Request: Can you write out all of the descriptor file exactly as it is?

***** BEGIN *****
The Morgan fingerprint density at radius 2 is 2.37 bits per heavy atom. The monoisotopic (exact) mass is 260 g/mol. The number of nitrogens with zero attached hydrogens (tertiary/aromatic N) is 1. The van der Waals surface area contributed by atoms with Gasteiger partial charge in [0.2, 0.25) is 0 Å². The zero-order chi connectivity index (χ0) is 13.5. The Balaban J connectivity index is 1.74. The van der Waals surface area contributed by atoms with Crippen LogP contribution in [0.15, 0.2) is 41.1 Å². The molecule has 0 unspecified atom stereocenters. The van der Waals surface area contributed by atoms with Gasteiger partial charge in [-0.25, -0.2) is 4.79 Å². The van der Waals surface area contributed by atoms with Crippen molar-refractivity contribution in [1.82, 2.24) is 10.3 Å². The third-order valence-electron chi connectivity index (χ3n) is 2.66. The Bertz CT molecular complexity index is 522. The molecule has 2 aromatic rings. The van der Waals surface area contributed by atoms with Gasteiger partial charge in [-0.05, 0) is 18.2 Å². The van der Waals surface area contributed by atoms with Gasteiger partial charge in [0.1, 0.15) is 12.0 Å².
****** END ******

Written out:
The Morgan fingerprint density at radius 2 is 2.37 bits per heavy atom. The monoisotopic (exact) mass is 260 g/mol. The number of nitrogens with zero attached hydrogens (tertiary/aromatic N) is 1. The van der Waals surface area contributed by atoms with Gasteiger partial charge in [0.2, 0.25) is 0 Å². The zero-order chi connectivity index (χ0) is 13.5. The Balaban J connectivity index is 1.74. The van der Waals surface area contributed by atoms with Crippen LogP contribution in [0.15, 0.2) is 41.1 Å². The molecule has 0 unspecified atom stereocenters. The van der Waals surface area contributed by atoms with Gasteiger partial charge in [-0.25, -0.2) is 4.79 Å². The van der Waals surface area contributed by atoms with Crippen molar-refractivity contribution in [1.82, 2.24) is 10.3 Å². The third-order valence-electron chi connectivity index (χ3n) is 2.66. The Bertz CT molecular complexity index is 522. The molecule has 2 aromatic rings. The van der Waals surface area contributed by atoms with Gasteiger partial charge in [-0.05, 0) is 18.2 Å². The van der Waals surface area contributed by atoms with Gasteiger partial charge in [0.1, 0.15) is 12.0 Å².